ShoulderMaster Increases Road Safety
A technical report released at the end of May 2015 by Austroads and ARRB titled ‘Road Geometry Study for Improved Rural Safety’ identified that almost 60% of fatal road crashes occur on rural roads in Australia compared with 70% in New Zealand.
Road crash trends have shown that substantial reductions in fatal crashes have been achieved in recent years on urban roads and yet rural roads have not seen such reductions.
Recent studies conducted showed that the risk of a vehicle crashing through running off the road was 2.7 times greater on roads with narrow pavements as opposed to roads with widened pavements.
A relationship between lane width and crash rates exists, particularly for two lane undivided major roads that have a speed limit of 100km/h. These sections of roads that have narrow 2.5m wide lanes are reported to have a crash rate that is approximately 50% higher than the wider 3.5m lanes.
Data also identifies that rural undivided roads with little or no sealed shoulder of less than 0.5m, had 1.7 times higher risk of casualty crashes than roads with 2m of sealed shoulders.
In summary, the findings in the May 2015 report by Austroads and ARRB demonstrated that wider sealed road shoulders significantly reduce casualty crashes by giving the motor vehicle driver an area in which to recover, regain control and get safely back onto the road.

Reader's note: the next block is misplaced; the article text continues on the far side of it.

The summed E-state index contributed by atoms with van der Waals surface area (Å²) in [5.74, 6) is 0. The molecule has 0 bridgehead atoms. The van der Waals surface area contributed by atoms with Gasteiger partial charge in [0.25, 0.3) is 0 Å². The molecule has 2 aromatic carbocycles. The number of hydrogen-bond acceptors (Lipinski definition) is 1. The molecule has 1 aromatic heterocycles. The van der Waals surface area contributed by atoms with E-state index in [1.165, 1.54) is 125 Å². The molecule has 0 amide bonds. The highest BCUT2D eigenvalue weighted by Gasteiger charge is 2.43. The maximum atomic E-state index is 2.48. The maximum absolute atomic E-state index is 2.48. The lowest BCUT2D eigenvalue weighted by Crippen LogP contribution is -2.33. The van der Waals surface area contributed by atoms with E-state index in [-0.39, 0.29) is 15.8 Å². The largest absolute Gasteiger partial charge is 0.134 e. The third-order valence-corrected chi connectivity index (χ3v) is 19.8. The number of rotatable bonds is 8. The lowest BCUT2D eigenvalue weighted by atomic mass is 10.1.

Furthermore, Curtin Monash Accident Research Centre analysed the WA Run-Off-Road Crash Program incorporating audible lines in conjunction with 1 metre shoulder widening. They found the program to be effective overall in reducing both the frequency and severity of such crashes, with a 35.5% reduction in run-off-road crashes, 18.4% reduction in run-off-road casualty crashes, and a 25.6%reduction in run-off-road KSI (Killed/Seriously Injured) crashes, for all sites treated under the program.
The innovative ShoulderMaster is the future of road safety with the attachment quickly and effortlessly adding between 0.5m up to 2.1m to any road with minimal disruption to traffic.
As reported, the additional width provides a sound rehabilitated road shoulder construction which will ensure that in the event of a vehicle veering out of the travel lane the risk of runoff and collision is significantly minimised due to the shoulder of the road being made safer after remediation and widening.
Black Spot Funding Programs
The Australian Government will provide $744.5 million to the Black Spot Program from the 2013/2014 financial year to the 2021/2022 financial year, with an on-going commitment of $60 million each year following.
Roads to Recovery Program
From the 2013/2014 financial year to the 2021/2022 financial year the Australian Government will provide $4.8 billion under the Roads to Recovery Program. The funding is to be distributed to Australia’s local councils, state and territory governments responsible for local roads in the unincorporated areas (where there are no councils) and the Indian Ocean Territories.
The ShoulderMaster is the ideal road maintenance equipment to address areas of roads which have been identified as unsafe and have qualified for the Black Spot funding program.